UNTIL Scope’s Short Breaks centre opened the families of disabled children faced tough choices.
The centre in Shakers Lane, Bury St Edmunds, celebrated its 40th birthday on Tuesday and the charity’s head of community services Michael Sheppard said: “Forty years ago a lot of these families weren’t getting the support they needed. It was often the case that they were left to manage on their own or felt they couldn’t manage and the child ended up in care.
“Children would be isolated at home or would go into long stay hospitals. Forty years ago parents were often told they would have to give the child up.”
Scope is best known for its work with cerebral palsy but the centre, nicknamed ‘Shakers’ by the youngsters, offers respite care for all disabled children aged between seven and 18. It takes them from an area stretching from South Norfolk to north Essex, and manager Helen Rose said they can stay for a day, overnight or for holidays, giving parents and siblings time to themselves.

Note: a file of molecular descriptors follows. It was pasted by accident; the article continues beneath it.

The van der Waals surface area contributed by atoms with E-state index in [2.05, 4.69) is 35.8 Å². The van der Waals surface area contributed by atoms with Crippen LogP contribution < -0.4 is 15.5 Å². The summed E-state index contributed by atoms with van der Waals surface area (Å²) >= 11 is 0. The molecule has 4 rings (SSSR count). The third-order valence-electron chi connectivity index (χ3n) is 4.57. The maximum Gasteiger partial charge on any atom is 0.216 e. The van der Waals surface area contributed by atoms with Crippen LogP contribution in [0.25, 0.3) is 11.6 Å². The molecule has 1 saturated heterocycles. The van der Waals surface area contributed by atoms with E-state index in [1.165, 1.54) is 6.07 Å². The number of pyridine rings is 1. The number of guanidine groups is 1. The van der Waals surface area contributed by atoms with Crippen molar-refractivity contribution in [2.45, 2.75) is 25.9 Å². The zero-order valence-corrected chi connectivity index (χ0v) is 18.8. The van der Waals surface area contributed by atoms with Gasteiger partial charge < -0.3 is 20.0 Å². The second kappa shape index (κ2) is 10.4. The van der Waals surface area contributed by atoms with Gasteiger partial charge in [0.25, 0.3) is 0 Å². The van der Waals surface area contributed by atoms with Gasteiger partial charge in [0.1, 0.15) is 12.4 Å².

Sara Witte and her husband Alan, from Rougham, know how important that is because their daughter Sharna, 17, was born with severe learning disability, epilepsy, right side weakness and cataracts. She has been going to Shakers for 10 years and Sara admits if it had not been for that her daughter might have had to go to a home. Sharna is demanding, never sleeps all night and wants everything to happen instantly.
“When she started here, I was relieved I was going to get some help,” she said. “It meant I could spend time with her twin, Stefan, because he felt all the attention was going on her. He didn’t understand then.”
Alan was away as a continental lorry driver and would take over looking after Sharna at weekends, but that meant the couple had little time together.
“It’s been brilliant for us,” Sara said. “Sharna loves it here. They take them out and she’s socialising and meeting with her friends.”